Self interest.

Moves all.

And in the interest of full disclosure?  Honesty?  My own self interest?  I don’t want a cataclysmic health condition to either:  1) outright kill me because I can’t afford to go to the doctor for something that could easily save me or, 2) strip away all of my resources so that when I exit from the crisis I am a destitute pauper.

That’s all.

I apologize to my readers out there who come here for a light hearted view of life.  I apologize to any readers who would like to comment.  Like my post preceding the 2016 Presidential election, this post will also be closed for comment.  Chalk it up to my deep and abiding need to avoid conflict.  You can yell at me all you like.  I just don’t want people I care about to have to hear it, too.  🙂

(This post is dedicated to my three knights in shining armor:  Dr. Raymond L., Michael M., and Greg H.  Thank you for watching out for this old girl, each in your own way.)

J.O.Y.

Saturday

Ann called today.  She is a friend from my days in Virginia, including the time when I ran a small personal services business.  Ann worked with me in that business for a while, but we knew each other primarily from church.  A few years ago, she and her family moved to south Florida.

Today Ann was passing the exit for my winter campground on her way to Georgia.  She thought of me so she gave me a call.  We had a nice chat as I lay curled up in my bed with Dawny, who hasn’t been feeling so hot lately.  Today she has had a particularly bad spell.

Ann and I chatted for awhile about this and that.  Then she mentioned that their family recently lost their beloved dog, Skipper.  Rather than crying and moaning about his death, Ann happily told me how they gave Skipper a roaring send-off, complete with a doggy bucket list.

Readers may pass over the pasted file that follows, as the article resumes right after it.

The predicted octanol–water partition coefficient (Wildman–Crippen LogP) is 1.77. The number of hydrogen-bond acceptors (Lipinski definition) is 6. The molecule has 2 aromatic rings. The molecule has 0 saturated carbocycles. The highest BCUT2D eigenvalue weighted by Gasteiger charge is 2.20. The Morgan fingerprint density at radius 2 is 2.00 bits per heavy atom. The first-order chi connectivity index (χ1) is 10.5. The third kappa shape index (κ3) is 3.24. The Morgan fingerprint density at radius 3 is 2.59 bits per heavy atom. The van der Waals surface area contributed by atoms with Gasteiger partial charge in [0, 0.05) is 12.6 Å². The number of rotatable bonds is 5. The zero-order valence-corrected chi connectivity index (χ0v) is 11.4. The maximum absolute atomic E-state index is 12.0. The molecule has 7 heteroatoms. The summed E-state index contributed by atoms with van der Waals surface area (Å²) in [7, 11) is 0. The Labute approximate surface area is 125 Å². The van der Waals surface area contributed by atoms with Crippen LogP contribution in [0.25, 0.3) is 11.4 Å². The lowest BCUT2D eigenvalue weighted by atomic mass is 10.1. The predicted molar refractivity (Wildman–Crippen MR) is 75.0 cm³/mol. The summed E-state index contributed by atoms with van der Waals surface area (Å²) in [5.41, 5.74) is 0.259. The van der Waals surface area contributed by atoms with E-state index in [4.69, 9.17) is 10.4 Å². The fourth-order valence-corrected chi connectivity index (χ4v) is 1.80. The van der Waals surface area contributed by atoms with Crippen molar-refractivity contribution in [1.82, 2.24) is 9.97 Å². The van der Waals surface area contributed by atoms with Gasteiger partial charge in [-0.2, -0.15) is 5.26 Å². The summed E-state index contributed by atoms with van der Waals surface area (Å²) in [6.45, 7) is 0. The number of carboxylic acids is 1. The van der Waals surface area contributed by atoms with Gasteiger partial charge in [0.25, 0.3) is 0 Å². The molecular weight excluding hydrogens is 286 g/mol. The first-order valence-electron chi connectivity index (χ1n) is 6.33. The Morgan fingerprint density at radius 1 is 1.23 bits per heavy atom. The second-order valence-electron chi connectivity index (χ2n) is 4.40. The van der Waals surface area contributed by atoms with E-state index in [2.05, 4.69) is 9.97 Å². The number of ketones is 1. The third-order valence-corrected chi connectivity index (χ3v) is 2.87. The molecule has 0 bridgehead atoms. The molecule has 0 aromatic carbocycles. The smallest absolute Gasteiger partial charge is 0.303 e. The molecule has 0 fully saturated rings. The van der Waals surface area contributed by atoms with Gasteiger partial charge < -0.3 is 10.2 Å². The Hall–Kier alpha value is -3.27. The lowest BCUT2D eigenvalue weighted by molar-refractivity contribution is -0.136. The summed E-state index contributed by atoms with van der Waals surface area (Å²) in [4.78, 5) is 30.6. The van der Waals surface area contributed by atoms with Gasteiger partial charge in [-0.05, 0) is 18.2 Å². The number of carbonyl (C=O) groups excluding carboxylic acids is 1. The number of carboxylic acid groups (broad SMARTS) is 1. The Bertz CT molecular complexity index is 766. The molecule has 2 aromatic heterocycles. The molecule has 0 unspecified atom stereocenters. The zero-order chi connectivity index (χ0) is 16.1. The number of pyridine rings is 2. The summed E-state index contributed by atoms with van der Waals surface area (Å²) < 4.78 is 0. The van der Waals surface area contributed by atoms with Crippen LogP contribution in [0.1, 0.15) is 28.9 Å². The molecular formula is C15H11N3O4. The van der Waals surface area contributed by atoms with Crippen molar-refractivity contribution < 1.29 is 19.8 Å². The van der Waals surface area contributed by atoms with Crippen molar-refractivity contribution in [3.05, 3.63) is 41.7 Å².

It was a bucket list to die for.  It included chocolate and beer.  I think that if Skipper asked for it, they would have provided him with a smoke.  He enjoyed a day with Daddy on his boat and a walk in the woods without a leash….  That last one was a little scary since he got a bit away from them and poor Ann was afraid they would have to call the vet to cancel the euthanasia appointment because Skipper got himself lost in the woods.  But he came back.  And they made their appointment.  Talk about irony on top of irony.

Ann said that what has gotten her through this time–in addition to fond memories of Skipper’s life and his final days–was the acronym J.O.Y.  She explained the “J” is for Jesus, the “O” is for Others, and the “Y” is for Yourself.  If you look at the world through this kind of construct, it can help get you through some of those challenging times.  You put Jesus first, others second, and yourself last.

Jesus.  Well, I sure didn’t want to go into it over the phone, or even in person should we meet later this month as planned, but I have a real problem with the whole organized religion thing.  So let’s not even get started on that.

But if I think of what the person, the concept of Jesus means to me in a spiritual sense, it does carry a particular meaning and weight.  Simply and purely put, Jesus is Love.